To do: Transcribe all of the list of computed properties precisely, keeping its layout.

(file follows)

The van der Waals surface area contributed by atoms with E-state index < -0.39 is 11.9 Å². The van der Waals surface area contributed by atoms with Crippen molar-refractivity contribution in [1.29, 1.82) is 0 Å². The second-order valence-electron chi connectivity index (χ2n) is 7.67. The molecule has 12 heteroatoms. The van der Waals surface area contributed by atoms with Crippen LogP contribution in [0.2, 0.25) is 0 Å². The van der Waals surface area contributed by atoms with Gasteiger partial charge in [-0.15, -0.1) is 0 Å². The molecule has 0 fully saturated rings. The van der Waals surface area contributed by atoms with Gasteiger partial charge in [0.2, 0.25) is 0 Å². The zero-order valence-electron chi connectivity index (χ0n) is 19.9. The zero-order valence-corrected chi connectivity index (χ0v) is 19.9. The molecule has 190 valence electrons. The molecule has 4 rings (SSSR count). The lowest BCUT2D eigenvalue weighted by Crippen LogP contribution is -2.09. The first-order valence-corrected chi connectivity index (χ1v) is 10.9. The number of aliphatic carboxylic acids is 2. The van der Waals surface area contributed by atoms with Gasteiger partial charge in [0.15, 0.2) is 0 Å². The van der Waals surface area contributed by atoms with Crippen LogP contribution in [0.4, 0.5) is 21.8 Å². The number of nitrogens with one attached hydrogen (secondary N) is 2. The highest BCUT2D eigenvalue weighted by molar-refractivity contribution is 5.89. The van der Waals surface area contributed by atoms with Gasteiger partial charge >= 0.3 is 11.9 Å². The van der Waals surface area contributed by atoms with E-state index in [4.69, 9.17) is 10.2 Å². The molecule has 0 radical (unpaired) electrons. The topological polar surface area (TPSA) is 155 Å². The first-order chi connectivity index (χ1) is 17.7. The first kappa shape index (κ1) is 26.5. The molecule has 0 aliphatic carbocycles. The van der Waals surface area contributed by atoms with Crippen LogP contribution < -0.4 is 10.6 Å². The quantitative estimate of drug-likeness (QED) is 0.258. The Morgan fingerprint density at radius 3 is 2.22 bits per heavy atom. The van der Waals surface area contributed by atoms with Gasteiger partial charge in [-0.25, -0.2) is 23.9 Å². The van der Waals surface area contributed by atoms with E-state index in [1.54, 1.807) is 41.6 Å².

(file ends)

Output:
The van der Waals surface area contributed by atoms with E-state index < -0.39 is 11.9 Å². The van der Waals surface area contributed by atoms with Crippen molar-refractivity contribution in [1.29, 1.82) is 0 Å². The second-order valence-electron chi connectivity index (χ2n) is 7.67. The molecule has 12 heteroatoms. The van der Waals surface area contributed by atoms with Crippen LogP contribution in [0.2, 0.25) is 0 Å². The van der Waals surface area contributed by atoms with Gasteiger partial charge in [-0.15, -0.1) is 0 Å². The molecule has 0 fully saturated rings. The van der Waals surface area contributed by atoms with Gasteiger partial charge in [0.2, 0.25) is 0 Å². The zero-order valence-electron chi connectivity index (χ0n) is 19.9. The zero-order valence-corrected chi connectivity index (χ0v) is 19.9. The molecule has 190 valence electrons. The molecule has 4 rings (SSSR count). The lowest BCUT2D eigenvalue weighted by Crippen LogP contribution is -2.09. The first-order valence-corrected chi connectivity index (χ1v) is 10.9. The number of aliphatic carboxylic acids is 2. The van der Waals surface area contributed by atoms with Gasteiger partial charge in [0.15, 0.2) is 0 Å². The van der Waals surface area contributed by atoms with Crippen LogP contribution in [0.4, 0.5) is 21.8 Å². The number of nitrogens with one attached hydrogen (secondary N) is 2. The highest BCUT2D eigenvalue weighted by molar-refractivity contribution is 5.89. The van der Waals surface area contributed by atoms with Gasteiger partial charge >= 0.3 is 11.9 Å². The van der Waals surface area contributed by atoms with E-state index in [4.69, 9.17) is 10.2 Å². The molecule has 0 radical (unpaired) electrons. The topological polar surface area (TPSA) is 155 Å². The first-order chi connectivity index (χ1) is 17.7. The first kappa shape index (κ1) is 26.5. The molecule has 0 aliphatic carbocycles. The van der Waals surface area contributed by atoms with Crippen LogP contribution < -0.4 is 10.6 Å². The quantitative estimate of drug-likeness (QED) is 0.258. The Morgan fingerprint density at radius 3 is 2.22 bits per heavy atom. The van der Waals surface area contributed by atoms with Gasteiger partial charge in [-0.25, -0.2) is 23.9 Å². The van der Waals surface area contributed by atoms with E-state index in [1.54, 1.807) is 41.6 Å².